Rebrand my city

With the paint on the Liverpool 08 logos barely dry, James Pallister talks to the designers working in the growing sector of place-branding.

It hangs from lamp posts, it's sown into flowerbeds, it decorates the gable end of an eight-storey office block adjacent to Lime Street Station, and chances are it's made its way inside a national newspaper ad near you. The Liverpool 08 Capital of Culture logotype gets absolutely everywhere.

The logo has become shorthand for the Capital of Culture's programme of events and, through association, the city centre's regeneration work. Its swirling numbers and abstracted silhouette of Liverpool's cathedrals herald the city's year in the limelight. More than that, they are a high-profile example of the type of rebranding exercise that is gathering pace in cities and regions across the UK.

"Over the past five years places have had to work harder to attract investment," says Steve Nicholas, creative director of Creative Lynx. "Towns have to set themselves apart more than they have in the past." Nicholas, whose Manchester-based agency has worked on rebranding campaigns for Corby, Blackburn and Bedford, is one of the many creatives enlisted by councils and regional development agencies to give their patch a winning edge.

Advertising campaigns extolling the virtues of a location, and logos marketing a city, are nothing new. Think John Hassall's Jolly Fisherman on the 1908 'Skegness is So Bracing' poster for Great Northern Railway, or Milton Glaser's legendary 'I*HEART*NY' from 1977. But branding campaigns of the type shown by Glasgow, Liverpool and Bolton are more complex than just applying the veneer of a snappy marketing campaign.

Place-branding is something new - in fact the phrase was only coined in 2001 by Simon Anholt, former government adviser and managing editor of the journal Place Branding and Public Diplomacy. Rather than a simple marketing campaign, the ideal place-branding exercise sees a new logo as a visual signifier of a deep-rooted strategic repositioning.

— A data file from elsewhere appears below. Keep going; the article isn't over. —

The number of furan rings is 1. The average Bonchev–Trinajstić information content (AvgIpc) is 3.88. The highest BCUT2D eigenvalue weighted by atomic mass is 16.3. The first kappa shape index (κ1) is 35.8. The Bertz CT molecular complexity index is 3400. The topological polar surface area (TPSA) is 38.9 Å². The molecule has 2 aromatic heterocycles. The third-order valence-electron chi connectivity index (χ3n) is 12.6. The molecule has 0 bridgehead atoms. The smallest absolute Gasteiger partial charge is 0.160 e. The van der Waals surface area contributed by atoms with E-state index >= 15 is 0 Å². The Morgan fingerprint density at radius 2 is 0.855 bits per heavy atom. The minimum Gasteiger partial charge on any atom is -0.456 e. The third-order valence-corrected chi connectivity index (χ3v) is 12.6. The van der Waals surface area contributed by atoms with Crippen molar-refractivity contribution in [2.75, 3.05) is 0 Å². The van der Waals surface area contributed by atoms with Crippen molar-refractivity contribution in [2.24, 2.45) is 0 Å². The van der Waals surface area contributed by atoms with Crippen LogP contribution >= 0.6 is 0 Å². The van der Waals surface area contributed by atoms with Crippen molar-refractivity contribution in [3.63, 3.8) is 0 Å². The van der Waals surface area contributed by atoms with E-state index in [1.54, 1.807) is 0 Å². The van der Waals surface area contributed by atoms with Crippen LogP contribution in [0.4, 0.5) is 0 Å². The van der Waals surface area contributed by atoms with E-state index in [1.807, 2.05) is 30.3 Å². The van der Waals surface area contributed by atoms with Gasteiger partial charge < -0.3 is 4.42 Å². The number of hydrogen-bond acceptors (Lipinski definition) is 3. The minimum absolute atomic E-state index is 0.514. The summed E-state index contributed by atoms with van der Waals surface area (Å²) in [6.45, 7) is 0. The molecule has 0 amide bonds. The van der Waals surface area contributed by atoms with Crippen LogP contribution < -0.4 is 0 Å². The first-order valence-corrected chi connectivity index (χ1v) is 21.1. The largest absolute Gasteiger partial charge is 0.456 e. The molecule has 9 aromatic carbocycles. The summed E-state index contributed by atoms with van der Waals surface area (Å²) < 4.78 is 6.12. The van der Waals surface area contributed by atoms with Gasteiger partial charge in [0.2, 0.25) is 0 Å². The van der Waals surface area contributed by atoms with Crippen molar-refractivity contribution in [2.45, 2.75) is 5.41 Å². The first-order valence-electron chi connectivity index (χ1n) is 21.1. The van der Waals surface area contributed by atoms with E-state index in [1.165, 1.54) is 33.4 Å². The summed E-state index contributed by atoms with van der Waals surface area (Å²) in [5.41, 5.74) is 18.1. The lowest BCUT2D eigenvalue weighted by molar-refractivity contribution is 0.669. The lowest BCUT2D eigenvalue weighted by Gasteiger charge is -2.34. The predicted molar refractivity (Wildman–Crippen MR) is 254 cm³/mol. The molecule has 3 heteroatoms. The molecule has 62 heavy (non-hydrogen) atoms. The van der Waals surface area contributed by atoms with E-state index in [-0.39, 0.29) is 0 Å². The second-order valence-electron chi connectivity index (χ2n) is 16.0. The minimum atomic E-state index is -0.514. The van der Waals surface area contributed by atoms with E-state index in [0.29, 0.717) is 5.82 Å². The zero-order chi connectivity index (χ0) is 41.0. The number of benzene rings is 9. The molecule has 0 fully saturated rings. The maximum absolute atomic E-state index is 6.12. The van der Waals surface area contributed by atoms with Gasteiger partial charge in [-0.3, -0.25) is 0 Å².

While the 2004 'Glasgow: Scotland with style' campaign focused on bringing tourist revenue to the city, other strategies are meant to attract developers so local authorities can sell their land holdings for as much money as possible - councils often lack the capital to redevelop such sites themselves. For example, Creative Lynx worked for government agency English Partnerships on marketing the 1960s Park Hill housing estate in Sheffield before it was bought by development firm Urban Splash.

Past the fluttering 08 flags outside Liverpool's Walker Art Gallery, the creative director of local agency Finch is talking about the Liverpool 08 campaign. Paul Brown arrived after the logo had been designed but made his own modification: a subtle bevel to the lettering that gives the logo more depth.

The brief stated that the brand had to be 'unique and adopt Liverpool's personality' and 'be memorable, flexible and have a long shelf life'. The agency's design comes in 30 colourways, and copywriters and illustrators from Brown's office contributed to strategic phases of the two-year campaign. Recent advertisements in national newspapers are aimed at audiences beyond city boundaries. The montages of illustration and photography that feature in the 'It's Happening in Liverpool' campaigns are small elements from a large master illustration. "Together they are meant to reflect the 'big village' aspect of Liverpool; there's everything in one city," says Brown.